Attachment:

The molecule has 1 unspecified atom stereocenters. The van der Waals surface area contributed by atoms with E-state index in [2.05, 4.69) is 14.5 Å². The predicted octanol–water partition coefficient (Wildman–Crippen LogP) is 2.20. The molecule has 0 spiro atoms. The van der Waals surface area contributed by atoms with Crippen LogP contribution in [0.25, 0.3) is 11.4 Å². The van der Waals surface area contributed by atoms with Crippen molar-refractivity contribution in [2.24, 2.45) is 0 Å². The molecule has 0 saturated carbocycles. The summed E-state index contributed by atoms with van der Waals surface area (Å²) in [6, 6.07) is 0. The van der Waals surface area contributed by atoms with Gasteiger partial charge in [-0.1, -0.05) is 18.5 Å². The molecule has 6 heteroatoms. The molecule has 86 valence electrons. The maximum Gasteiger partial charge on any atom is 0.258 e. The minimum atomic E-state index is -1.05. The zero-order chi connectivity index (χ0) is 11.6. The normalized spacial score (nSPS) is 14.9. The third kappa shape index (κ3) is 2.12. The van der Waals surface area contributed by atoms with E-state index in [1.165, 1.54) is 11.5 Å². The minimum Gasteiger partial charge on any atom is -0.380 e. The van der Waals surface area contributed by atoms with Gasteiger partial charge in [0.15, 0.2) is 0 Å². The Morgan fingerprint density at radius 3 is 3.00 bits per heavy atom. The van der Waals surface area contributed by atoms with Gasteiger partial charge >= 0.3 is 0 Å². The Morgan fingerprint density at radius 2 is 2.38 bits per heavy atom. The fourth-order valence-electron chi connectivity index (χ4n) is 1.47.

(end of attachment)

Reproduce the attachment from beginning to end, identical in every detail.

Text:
The molecule has 1 unspecified atom stereocenters. The van der Waals surface area contributed by atoms with E-state index in [2.05, 4.69) is 14.5 Å². The predicted octanol–water partition coefficient (Wildman–Crippen LogP) is 2.20. The molecule has 0 spiro atoms. The van der Waals surface area contributed by atoms with Crippen LogP contribution in [0.25, 0.3) is 11.4 Å². The van der Waals surface area contributed by atoms with Crippen molar-refractivity contribution in [2.24, 2.45) is 0 Å². The molecule has 0 saturated carbocycles. The summed E-state index contributed by atoms with van der Waals surface area (Å²) in [6, 6.07) is 0. The van der Waals surface area contributed by atoms with Gasteiger partial charge in [-0.1, -0.05) is 18.5 Å². The molecule has 6 heteroatoms. The molecule has 86 valence electrons. The maximum Gasteiger partial charge on any atom is 0.258 e. The minimum atomic E-state index is -1.05. The zero-order chi connectivity index (χ0) is 11.6. The normalized spacial score (nSPS) is 14.9. The third kappa shape index (κ3) is 2.12. The van der Waals surface area contributed by atoms with E-state index in [1.165, 1.54) is 11.5 Å². The minimum Gasteiger partial charge on any atom is -0.380 e. The van der Waals surface area contributed by atoms with Gasteiger partial charge in [0.15, 0.2) is 0 Å². The Morgan fingerprint density at radius 3 is 3.00 bits per heavy atom. The van der Waals surface area contributed by atoms with Gasteiger partial charge >= 0.3 is 0 Å². The Morgan fingerprint density at radius 2 is 2.38 bits per heavy atom. The fourth-order valence-electron chi connectivity index (χ4n) is 1.47.